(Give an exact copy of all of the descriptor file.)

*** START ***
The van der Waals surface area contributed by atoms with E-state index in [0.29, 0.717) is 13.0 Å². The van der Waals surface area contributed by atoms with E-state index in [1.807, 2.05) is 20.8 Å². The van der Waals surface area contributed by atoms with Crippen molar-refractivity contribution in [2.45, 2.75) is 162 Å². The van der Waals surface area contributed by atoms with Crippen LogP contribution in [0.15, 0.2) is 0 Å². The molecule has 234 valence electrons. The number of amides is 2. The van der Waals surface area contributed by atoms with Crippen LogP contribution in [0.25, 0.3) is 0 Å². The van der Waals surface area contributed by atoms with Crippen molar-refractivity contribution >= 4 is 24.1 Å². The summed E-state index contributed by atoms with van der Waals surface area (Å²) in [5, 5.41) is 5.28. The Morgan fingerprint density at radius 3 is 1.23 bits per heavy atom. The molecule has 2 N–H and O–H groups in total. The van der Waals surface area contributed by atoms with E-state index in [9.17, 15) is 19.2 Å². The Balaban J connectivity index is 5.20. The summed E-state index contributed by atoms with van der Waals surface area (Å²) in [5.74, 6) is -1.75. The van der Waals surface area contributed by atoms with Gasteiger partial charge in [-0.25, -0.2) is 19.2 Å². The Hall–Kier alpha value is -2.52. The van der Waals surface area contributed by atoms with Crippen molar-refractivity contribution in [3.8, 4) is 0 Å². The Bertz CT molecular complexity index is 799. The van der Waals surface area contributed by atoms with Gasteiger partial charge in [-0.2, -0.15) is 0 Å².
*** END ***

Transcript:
The van der Waals surface area contributed by atoms with E-state index in [0.29, 0.717) is 13.0 Å². The van der Waals surface area contributed by atoms with E-state index in [1.807, 2.05) is 20.8 Å². The van der Waals surface area contributed by atoms with Crippen molar-refractivity contribution in [2.45, 2.75) is 162 Å². The van der Waals surface area contributed by atoms with Crippen LogP contribution in [0.15, 0.2) is 0 Å². The molecule has 234 valence electrons. The number of amides is 2. The van der Waals surface area contributed by atoms with Crippen LogP contribution in [0.25, 0.3) is 0 Å². The van der Waals surface area contributed by atoms with Crippen molar-refractivity contribution >= 4 is 24.1 Å². The summed E-state index contributed by atoms with van der Waals surface area (Å²) in [5, 5.41) is 5.28. The Morgan fingerprint density at radius 3 is 1.23 bits per heavy atom. The molecule has 2 N–H and O–H groups in total. The van der Waals surface area contributed by atoms with E-state index in [9.17, 15) is 19.2 Å². The Balaban J connectivity index is 5.20. The summed E-state index contributed by atoms with van der Waals surface area (Å²) in [5.74, 6) is -1.75. The van der Waals surface area contributed by atoms with Gasteiger partial charge in [-0.25, -0.2) is 19.2 Å². The Hall–Kier alpha value is -2.52. The van der Waals surface area contributed by atoms with Crippen molar-refractivity contribution in [3.8, 4) is 0 Å². The Bertz CT molecular complexity index is 799. The van der Waals surface area contributed by atoms with Gasteiger partial charge in [-0.2, -0.15) is 0 Å².